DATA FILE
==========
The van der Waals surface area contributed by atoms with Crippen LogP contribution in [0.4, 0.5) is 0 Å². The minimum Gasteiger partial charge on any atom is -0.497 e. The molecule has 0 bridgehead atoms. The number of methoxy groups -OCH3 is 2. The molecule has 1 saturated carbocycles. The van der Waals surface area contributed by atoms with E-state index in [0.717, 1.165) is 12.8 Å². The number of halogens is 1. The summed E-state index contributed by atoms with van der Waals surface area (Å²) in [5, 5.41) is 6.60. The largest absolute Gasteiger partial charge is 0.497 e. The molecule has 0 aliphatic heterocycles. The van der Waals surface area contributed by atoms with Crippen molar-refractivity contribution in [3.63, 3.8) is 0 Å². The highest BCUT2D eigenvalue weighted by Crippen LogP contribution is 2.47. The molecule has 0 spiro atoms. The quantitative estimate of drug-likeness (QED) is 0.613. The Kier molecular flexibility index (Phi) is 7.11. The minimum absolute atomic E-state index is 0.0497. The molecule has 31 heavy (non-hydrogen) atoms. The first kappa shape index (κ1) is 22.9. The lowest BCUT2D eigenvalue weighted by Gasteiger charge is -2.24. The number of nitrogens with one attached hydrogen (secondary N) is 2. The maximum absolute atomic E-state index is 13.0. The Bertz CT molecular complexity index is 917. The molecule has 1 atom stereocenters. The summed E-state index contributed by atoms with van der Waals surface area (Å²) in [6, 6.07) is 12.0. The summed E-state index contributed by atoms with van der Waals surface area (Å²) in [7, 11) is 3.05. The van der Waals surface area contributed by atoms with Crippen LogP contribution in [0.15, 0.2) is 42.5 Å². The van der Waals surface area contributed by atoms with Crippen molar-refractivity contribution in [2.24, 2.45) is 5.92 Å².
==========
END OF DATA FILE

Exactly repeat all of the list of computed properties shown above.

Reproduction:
The van der Waals surface area contributed by atoms with Crippen LogP contribution in [0.4, 0.5) is 0 Å². The minimum Gasteiger partial charge on any atom is -0.497 e. The molecule has 0 bridgehead atoms. The number of methoxy groups -OCH3 is 2. The molecule has 1 saturated carbocycles. The van der Waals surface area contributed by atoms with E-state index in [0.717, 1.165) is 12.8 Å². The number of halogens is 1. The summed E-state index contributed by atoms with van der Waals surface area (Å²) in [5, 5.41) is 6.60. The largest absolute Gasteiger partial charge is 0.497 e. The molecule has 0 aliphatic heterocycles. The van der Waals surface area contributed by atoms with Crippen molar-refractivity contribution in [3.63, 3.8) is 0 Å². The highest BCUT2D eigenvalue weighted by Crippen LogP contribution is 2.47. The molecule has 0 spiro atoms. The quantitative estimate of drug-likeness (QED) is 0.613. The Kier molecular flexibility index (Phi) is 7.11. The minimum absolute atomic E-state index is 0.0497. The molecule has 31 heavy (non-hydrogen) atoms. The first kappa shape index (κ1) is 22.9. The lowest BCUT2D eigenvalue weighted by Gasteiger charge is -2.24. The number of nitrogens with one attached hydrogen (secondary N) is 2. The maximum absolute atomic E-state index is 13.0. The Bertz CT molecular complexity index is 917. The molecule has 1 atom stereocenters. The summed E-state index contributed by atoms with van der Waals surface area (Å²) in [6, 6.07) is 12.0. The summed E-state index contributed by atoms with van der Waals surface area (Å²) in [7, 11) is 3.05. The van der Waals surface area contributed by atoms with Crippen LogP contribution in [0.15, 0.2) is 42.5 Å². The van der Waals surface area contributed by atoms with Crippen molar-refractivity contribution in [2.24, 2.45) is 5.92 Å².